Fantasising about the use of military force against innocent civilians in Britain is an ongoing occupation for Laws. In a since-deleted post on Telegram in October 2023 (Image 8), Laws posted another AI generated picture of migrants enclosed in something resembling a concentration camp on the British coast, with a mock-up of Pepe the Frog (a meme popularised within the alt-right several years ago) in military garb holding an assault rifle. The accompanying text read: 

‘There is an alternative to using hotels, at least until they get deported anyway. It’s no different than what many are used to doing in France and throughout Europe, so it won’t bother them much. The only difference being they can’t leave and its [sic] under armed guard.’

Image 8: A since-deleted post from Laws on October 4th 2023

With disturbing frequency, Laws posts messages in support of the removal, forced or otherwise, of people of colour from the UK, often choosing to aim this at individuals in replies or quote tweets. In doing so, he directs threatening and menacing messages (such as that seen in Image 9) designed to frighten and alarm.

Image 9: Laws’ has a threatening presence on social media

Laws’ ethnonationalism leads him to post messages such as the one on 22 January 2024 which simply read: ‘Scrap the British Nationality Act 1981’. For Laws, the undermining of the BNA is the necessary precursor to facilitating the mass deportations about which he appears to fantasise.

Image 10: Laws’ rejection of the British Nationality Act 1981

This end point is clearly visible in Image 11, in which Laws says ‘we want to see millions deported’. Alarmingly, in writing ‘I don’t care what we have to do or how we have to do it to get that’, Laws also appears aware of, but entirely numb to, the realities of what such a move would entail. For Laws, the ends of an ethnically homogenous Britain justify the means: the removal (almost certainly forced) of millions of men, women and children from Britain, the separation of families, the breakup of neighbourhoods and the emotional and physical trauma inflicted. This is violent, inhumane politics.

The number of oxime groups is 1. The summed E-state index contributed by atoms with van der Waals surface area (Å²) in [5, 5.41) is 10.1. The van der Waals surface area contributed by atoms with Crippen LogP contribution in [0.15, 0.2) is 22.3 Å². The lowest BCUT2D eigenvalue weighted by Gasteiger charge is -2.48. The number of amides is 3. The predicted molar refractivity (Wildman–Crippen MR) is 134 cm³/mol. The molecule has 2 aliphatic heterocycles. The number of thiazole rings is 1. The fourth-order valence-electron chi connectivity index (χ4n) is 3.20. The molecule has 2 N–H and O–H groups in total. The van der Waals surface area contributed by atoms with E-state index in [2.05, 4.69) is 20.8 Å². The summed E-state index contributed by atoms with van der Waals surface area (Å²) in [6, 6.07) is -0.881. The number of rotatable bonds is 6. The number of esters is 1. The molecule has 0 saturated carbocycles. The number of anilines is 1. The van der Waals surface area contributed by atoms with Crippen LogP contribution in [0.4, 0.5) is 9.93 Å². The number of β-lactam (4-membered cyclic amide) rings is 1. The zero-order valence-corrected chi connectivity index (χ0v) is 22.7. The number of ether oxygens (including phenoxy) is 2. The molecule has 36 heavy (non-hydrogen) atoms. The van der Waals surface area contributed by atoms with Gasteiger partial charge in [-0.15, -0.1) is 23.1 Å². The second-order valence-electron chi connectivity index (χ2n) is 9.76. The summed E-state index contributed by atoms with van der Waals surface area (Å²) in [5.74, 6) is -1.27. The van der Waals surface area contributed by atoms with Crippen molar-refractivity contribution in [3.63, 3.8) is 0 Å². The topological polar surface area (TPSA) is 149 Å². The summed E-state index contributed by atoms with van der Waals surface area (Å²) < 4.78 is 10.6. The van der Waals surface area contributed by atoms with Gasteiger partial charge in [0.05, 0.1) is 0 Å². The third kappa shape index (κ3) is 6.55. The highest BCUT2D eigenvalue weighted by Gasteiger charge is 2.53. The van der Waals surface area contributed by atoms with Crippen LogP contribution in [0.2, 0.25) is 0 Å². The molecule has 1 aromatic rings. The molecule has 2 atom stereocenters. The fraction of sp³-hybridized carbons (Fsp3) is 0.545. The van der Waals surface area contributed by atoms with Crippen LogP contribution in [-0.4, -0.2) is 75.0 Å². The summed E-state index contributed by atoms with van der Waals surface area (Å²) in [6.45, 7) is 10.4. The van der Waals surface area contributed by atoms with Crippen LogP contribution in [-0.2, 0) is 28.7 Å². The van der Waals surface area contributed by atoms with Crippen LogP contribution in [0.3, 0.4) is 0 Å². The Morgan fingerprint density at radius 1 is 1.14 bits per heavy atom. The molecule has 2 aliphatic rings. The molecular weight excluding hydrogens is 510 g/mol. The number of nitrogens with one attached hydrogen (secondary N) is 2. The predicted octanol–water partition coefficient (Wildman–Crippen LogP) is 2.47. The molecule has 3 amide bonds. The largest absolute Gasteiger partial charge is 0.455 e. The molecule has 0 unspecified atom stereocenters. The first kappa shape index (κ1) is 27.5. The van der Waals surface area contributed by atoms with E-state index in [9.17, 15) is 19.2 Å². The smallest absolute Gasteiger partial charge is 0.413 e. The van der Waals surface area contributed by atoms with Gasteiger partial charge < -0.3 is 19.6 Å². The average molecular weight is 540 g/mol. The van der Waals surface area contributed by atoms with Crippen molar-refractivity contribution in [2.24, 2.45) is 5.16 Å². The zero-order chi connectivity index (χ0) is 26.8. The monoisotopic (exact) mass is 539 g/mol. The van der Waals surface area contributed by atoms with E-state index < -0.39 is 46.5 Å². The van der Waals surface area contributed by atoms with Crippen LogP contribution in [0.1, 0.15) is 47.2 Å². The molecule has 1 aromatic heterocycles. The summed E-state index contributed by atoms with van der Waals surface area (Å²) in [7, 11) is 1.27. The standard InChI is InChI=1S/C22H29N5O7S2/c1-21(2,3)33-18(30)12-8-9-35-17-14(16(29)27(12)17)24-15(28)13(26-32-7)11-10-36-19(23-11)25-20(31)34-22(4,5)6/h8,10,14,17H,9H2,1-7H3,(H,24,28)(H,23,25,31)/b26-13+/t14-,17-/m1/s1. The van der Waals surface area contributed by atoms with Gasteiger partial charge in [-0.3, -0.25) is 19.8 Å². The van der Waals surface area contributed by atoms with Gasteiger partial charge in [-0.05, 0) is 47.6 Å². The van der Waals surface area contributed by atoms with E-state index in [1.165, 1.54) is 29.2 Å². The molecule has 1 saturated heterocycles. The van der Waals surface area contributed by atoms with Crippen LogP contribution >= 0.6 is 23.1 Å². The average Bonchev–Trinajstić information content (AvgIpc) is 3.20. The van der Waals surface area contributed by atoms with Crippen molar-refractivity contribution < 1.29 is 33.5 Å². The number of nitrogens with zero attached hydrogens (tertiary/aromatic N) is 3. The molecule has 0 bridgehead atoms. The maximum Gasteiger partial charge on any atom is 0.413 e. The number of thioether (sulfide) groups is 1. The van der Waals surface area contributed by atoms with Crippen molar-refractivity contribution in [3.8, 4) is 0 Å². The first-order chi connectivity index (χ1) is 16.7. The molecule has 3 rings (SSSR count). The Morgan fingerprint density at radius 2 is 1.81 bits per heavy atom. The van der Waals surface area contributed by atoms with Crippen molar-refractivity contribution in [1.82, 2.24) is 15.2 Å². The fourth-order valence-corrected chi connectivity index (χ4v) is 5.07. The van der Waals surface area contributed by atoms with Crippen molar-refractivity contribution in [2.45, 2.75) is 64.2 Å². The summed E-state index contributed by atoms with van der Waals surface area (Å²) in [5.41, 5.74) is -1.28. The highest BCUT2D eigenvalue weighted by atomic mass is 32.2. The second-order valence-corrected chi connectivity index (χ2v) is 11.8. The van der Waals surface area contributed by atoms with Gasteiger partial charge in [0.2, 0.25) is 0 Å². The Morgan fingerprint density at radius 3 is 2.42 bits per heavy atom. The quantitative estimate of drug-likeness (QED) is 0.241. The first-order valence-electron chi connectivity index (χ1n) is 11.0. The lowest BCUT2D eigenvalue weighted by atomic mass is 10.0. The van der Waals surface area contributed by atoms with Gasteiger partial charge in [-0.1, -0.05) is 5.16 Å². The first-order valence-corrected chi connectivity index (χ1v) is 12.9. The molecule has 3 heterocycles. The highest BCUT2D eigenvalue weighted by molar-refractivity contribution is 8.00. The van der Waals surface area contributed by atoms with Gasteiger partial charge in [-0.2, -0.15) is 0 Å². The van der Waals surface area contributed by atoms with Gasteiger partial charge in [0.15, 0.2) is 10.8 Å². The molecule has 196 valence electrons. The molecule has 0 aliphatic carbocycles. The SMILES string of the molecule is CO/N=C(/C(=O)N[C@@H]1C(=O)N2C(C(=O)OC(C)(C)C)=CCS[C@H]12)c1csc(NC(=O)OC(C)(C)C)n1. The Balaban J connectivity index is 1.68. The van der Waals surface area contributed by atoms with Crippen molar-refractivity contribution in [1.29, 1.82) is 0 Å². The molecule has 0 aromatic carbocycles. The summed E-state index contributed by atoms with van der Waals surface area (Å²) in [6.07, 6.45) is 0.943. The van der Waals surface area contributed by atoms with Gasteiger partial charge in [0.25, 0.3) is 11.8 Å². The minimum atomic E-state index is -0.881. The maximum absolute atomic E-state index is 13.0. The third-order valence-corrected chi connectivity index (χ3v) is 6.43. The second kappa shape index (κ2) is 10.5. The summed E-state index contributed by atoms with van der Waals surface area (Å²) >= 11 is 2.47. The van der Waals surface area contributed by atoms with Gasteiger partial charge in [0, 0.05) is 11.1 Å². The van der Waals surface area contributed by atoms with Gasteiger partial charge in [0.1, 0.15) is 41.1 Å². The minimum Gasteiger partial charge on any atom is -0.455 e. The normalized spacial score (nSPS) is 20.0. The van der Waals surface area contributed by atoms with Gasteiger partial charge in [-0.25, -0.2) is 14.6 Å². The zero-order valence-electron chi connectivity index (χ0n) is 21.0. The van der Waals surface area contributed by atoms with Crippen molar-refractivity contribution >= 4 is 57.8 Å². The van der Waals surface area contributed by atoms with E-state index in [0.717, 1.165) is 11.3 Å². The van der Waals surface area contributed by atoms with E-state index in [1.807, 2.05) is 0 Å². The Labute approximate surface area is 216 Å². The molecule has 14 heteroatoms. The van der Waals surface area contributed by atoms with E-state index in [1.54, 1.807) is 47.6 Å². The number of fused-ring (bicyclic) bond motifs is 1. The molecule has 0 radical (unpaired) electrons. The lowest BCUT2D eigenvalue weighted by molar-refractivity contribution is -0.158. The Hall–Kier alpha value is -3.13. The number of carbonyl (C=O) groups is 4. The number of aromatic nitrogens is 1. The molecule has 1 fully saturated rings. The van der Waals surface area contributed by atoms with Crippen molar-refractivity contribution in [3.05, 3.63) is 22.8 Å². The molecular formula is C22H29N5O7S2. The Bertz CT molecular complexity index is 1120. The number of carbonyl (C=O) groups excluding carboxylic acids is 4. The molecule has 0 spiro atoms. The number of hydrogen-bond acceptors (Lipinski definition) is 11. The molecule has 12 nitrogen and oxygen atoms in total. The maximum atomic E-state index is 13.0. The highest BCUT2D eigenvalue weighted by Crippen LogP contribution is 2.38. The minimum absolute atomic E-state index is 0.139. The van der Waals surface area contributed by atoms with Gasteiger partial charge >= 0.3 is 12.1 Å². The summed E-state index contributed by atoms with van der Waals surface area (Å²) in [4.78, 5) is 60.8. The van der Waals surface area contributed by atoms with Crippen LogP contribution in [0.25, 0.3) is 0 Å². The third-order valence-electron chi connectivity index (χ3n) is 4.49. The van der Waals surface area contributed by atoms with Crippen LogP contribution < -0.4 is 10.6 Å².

Image 11: the end point of Laws’ ethnonationalism

Conclusion: Action must be taken

The “migrant hunter” turned commentator, Steve Laws, has become increasingly extreme over recent months, and has led a campaign of hate and threats on social media directed at people of colour in the UK.

Laws has been clear about his intentions. His social media use is part of a strategy to foster and then accelerate inter-community conflict, as well as stir up fear among his targets.

The way in which Laws has behaved is not unique, but is indicative of the broader trend under Musk’s ownership of allowing far-right figures to spread hate on the platform with impunity. Musk’s unsophisticated position of “free speech absolutism” means he has willingly turned a blind eye to the likes of Laws as they seek to poison the public conversation.

The beginning of Section 4A of the Public Order Act 1986 regarding ‘Intentional harassment, alarm or distress’ says that someone can be found guilty of breaking the Act if ‘with intent to cause a person harassment, alarm or distress, he […] uses threatening, abusive or insulting words or behaviour, or disorderly behaviour’.

From the evidence we have compiled, it is difficult to see how Laws is not in grotesque violation of this Act. If this were to be the case, then it would serve as yet another failure by Twitter to tackle genuinely malevolent actors on its platform.